A stroke is caused by a sudden interruption in blood flow to the brain. Almost 80 percent of all strokes are ischemic (as opposed to hemorrhagic). Stenosis, which in the context of a stroke describes when a blood vessel is abnormally narrow, is usually the cause of an ischemic stroke, and atherosclerosis (also known as hardening of the arteries) is the buildup of fatty deposits, or plaques, that leads to this abnormal narrowing.
Narrowed arteries may not be wide enough to supply sufficient oxygenated blood to the brain. In addition, clots can form or a piece of the clot or plaque can break off and travel, lodging in a smaller artery and blocking blood flow.
If a person is shown to be suffering from an acute ischemic stroke, medicines known as thrombolytic agents, or clot-busters, may be administered to dissolve the clot and improve blood flow to the part of the brain being deprived. The medication tPA was first approved by the FDA in 1996 to treat strokes within hours of onset.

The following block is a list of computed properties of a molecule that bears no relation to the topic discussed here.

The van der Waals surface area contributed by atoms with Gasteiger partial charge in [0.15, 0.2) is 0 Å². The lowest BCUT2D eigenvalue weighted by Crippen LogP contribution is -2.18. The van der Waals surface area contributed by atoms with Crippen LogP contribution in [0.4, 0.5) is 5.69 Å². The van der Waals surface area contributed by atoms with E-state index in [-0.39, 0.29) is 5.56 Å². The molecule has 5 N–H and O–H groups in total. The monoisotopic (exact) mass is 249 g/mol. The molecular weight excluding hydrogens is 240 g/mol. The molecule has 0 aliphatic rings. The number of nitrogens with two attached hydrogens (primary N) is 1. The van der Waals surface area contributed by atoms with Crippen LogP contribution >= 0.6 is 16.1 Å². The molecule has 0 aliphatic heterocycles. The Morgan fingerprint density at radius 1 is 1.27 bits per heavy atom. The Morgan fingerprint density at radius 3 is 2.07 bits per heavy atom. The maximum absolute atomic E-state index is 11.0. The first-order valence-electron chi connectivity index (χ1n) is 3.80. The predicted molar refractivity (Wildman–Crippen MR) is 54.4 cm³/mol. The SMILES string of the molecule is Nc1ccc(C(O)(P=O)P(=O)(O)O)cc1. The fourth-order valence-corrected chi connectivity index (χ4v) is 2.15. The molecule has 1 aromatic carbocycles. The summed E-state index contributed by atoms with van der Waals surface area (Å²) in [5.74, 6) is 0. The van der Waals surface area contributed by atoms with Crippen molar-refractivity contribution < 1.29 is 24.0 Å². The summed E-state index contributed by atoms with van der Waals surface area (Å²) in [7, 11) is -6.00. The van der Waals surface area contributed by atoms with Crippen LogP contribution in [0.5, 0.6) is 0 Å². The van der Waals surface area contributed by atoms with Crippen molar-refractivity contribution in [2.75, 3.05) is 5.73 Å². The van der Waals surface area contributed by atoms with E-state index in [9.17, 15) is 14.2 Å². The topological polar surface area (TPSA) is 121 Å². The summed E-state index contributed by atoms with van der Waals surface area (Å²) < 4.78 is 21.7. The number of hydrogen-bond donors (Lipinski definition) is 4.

Recent studies have shown that tPA in combination with mechanical embolectomy can produce the best outcomes. In mechanical embolectomy, a neurosurgeon or interventional neuroradiologist threads a tiny tool through blood vessels starting from a small incision in the upper thigh into the blood vessel in the brain to physically clear the obstruction. (See The Lazarus Effect.)
Reviewed by: Dr. Philip E. Stieg
Last reviewed/updated: October 2020